If someone told me that this was recorded in the fifties or early sixties, I would not have been surprised. From the deep reverb on the guitars to the sparse use of banjo for effect, the aura is there. While listening to this, I had to look around at times to make sure I wasn't back in the old hometown listening on my parents old console—all that was needed was the hiss of the needle in the groove.
Don't take this the wrong way. The music isn't dated, necessarily, but I can point it to where it belongs. For instance, Love Is As Love Does is slow ballad practically out of a fifties movie, a lead-in song over the credits, fading out as the scene and its sounds fade in. The single deadened plucked notes on the banjo are eerie in their soundtrack effect. Country & Western isn't really Country & Western when Finnie sings it, but if you remember correctly, it wasn't then either. Not all the time. Singers like Rosemary Clooney, Dinah Shore and Doris Day sang Country & Western as did a few hundred other vocalists. It just didn't sound Country & Western, that's all. What's the Matter With Me? doesn't sound Country & Western, either, but it doesn't sound like it wouldn't have sounded if it had been recorded in the fifties. Are you getting any of this? Is this mike on? How about a little fifties' pop lounge music? Slow Burn. A rock ballad with pedal steel (more like Hawaiian pedal steel) and pop melody? Lover's Hum. Semi-surf pop? Ball and Chain. Only the Americana-ish So Much Better steps out of the past, a slow and light folk ballad.
Maybe you have to have grown up in the fifties to understand what was done here, intentionally or not. Lisa Finnie wrote twelve really good songs, wrapped them in fifties studio arrangements (I mean, I haven't heard music recorded quite like this in years and years) and handed it to us a gift. It isn't about the songs, though they are certainly good. It isn't about the performance, though Finnie has a smooth and pleasing voice and the players are outstanding. It is about the sound. Finnie and crew nailed it, top to bottom, yet it doesn't sound dated. It just sounds fifties. I know. It's confusing.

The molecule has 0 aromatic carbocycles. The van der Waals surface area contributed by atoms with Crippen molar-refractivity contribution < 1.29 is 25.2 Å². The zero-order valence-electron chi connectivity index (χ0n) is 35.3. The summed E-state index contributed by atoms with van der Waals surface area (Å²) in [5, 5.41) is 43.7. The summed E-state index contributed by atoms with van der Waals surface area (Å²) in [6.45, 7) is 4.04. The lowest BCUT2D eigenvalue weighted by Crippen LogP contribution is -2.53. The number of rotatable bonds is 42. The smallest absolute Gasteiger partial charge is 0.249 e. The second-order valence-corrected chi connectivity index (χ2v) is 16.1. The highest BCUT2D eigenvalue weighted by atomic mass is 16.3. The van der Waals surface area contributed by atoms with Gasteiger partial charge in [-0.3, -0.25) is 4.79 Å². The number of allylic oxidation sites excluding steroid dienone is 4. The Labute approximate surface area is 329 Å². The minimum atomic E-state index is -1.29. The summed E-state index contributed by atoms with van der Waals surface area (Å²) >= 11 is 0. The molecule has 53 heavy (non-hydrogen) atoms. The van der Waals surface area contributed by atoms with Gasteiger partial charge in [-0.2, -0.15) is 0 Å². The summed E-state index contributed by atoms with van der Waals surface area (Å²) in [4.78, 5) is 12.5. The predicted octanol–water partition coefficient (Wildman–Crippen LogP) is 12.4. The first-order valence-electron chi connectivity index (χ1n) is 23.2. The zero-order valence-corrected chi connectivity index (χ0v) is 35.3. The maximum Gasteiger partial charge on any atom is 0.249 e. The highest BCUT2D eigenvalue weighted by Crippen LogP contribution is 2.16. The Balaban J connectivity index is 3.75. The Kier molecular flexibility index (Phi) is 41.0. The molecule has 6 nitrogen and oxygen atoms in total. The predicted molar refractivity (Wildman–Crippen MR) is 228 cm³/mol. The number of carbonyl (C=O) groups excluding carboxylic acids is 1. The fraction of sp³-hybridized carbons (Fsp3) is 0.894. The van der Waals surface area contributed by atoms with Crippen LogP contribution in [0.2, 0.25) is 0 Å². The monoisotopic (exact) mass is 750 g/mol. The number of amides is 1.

It is not confusing to listen to, though. Finnie and friends have a way of washing over you without you even realizing it. Like I said. It's smooooth. Perfect for deck parties and drinking after hours. This is good stuff. I ought to know. I remember the fifties. Good times.
Oops. Almost forgot. If you like cool, this CD is black like a record and has (fake) grooves and a label, just like the big records with the little holes do. It looks a bit like the old Imperial labels from the (ahem) fifties. When I first pulled it out, I thought there had been a mistake, that they had sent some kind of promo item which wouldn't play. I'd never seen a CD like this. But when I put it in the player, it played. It played very well, indeed, thank you. It just looks cool, too.
Edited by: David N. Pyles
Copyright 2009, Peterborough Folk Music Society.
This review may be reprinted with prior permission and attribution.
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